According to political scientists, in an ideocracy there must be a ruthless charismatic leader: "the leader is the movement",[25] and all individuals are required to submit to, and worship him.[26] "Followers who lead barren, insecure, frustrated lives obey the leader, not through faith in his vision of a 'Promised land', but because he leads them away from their unwanted selves".[27] When collapse threatens he may insist on a "fight to the finish".

Hitler, according to Walter Langer[28] had a Messiah complex and saw himself as the "Saviour of Germany" who performed "miracles" with the economy.[29] He was unnaturally fond of his mother, to the extent that Germany became a "mother symbol".[30] His drive to destroy (the Jews, communism, Europe) was an unconscious attempt to resolve his Oedipus complex and the injustices of his childhood.[31][dubious ] He "dismantled the German state ... and replaced it with a war machine".[32] He was swept along by a tide of events.[33]

Mussolini, according to Denis Mack Smith, "was an actor, playing the part that Italians wanted him to be".[34] He was vindictive, sadistic, impulsive, proud and cruel, full of "demonic wilfulness" and did not know right from wrong. When in 1944 he led a puppet state in northern Italy, he "divided Italy in two and initiated 18 months of terrible civil war."[35] Ken Livingstone has compared Slobodan Milosevic to Hitler for his racism and expansionist goals.[36] Saddam Hussein, who also suffered from a Messiah complex,[37] was similar: "Hitler was not one of a kind. As long as millions of people passionately long for his return, it is only a matter of time until their wish is fulfilled."[38]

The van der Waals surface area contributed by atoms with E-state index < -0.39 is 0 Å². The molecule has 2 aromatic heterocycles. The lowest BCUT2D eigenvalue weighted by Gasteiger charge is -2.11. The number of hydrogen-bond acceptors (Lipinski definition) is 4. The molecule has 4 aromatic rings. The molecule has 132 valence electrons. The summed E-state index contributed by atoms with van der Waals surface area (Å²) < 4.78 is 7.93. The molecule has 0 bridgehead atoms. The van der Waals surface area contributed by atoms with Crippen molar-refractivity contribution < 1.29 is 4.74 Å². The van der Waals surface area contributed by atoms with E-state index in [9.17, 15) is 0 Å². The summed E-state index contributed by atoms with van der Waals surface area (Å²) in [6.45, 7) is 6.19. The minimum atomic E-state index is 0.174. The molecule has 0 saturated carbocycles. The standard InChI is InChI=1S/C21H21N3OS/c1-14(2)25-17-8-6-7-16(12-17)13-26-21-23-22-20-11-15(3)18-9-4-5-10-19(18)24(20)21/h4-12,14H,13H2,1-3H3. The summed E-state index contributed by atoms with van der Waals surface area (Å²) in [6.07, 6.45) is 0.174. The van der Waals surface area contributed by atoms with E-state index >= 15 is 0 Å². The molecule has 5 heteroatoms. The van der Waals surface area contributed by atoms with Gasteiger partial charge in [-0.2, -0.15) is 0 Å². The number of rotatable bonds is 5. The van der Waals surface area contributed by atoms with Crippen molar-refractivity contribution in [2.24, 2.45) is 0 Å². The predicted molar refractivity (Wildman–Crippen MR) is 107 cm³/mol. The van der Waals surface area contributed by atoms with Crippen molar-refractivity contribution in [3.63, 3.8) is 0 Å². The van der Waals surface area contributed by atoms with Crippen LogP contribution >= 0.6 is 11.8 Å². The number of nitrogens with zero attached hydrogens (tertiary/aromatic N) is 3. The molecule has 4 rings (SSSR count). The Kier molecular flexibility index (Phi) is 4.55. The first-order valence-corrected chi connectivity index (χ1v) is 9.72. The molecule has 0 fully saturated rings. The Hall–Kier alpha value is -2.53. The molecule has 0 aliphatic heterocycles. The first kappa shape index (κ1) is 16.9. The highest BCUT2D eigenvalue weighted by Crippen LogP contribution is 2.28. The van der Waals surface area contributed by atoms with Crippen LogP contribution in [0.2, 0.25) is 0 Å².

Nicolae Ceaușescu "went mad" as early as 1971 according to John Sweeney, when, "blind to his own Messianism", he attempted to recreate North Korean totalitarianism in Romania.[39] He "played the king" and the role of "chosen one" and "saviour".[40]

Neglect, corruption and incompetence

Managerial incapacity, failing to meet popular needs, causes dissatisfaction. If the government avoids necessary choices, practices only defensive politics, and represses the protests with tyranny, the state is likely to implode. This was the case in Chad when it collapsed in 1980, and in Ghana in 1981.[41]

Czar Nicholas II, crowned at an early age, 26, was untrained in governance.[42] Grand Duke Vladimir's son Cyril was a rival candidate for the throne.[43] Liberals and revolutionaries challenged his autocracy.[44] By 1916 he had become apathetic, dominated by the Czarina and Rasputin,[45] a "Christ in the image of the rejected and agonizing monarchy".[46]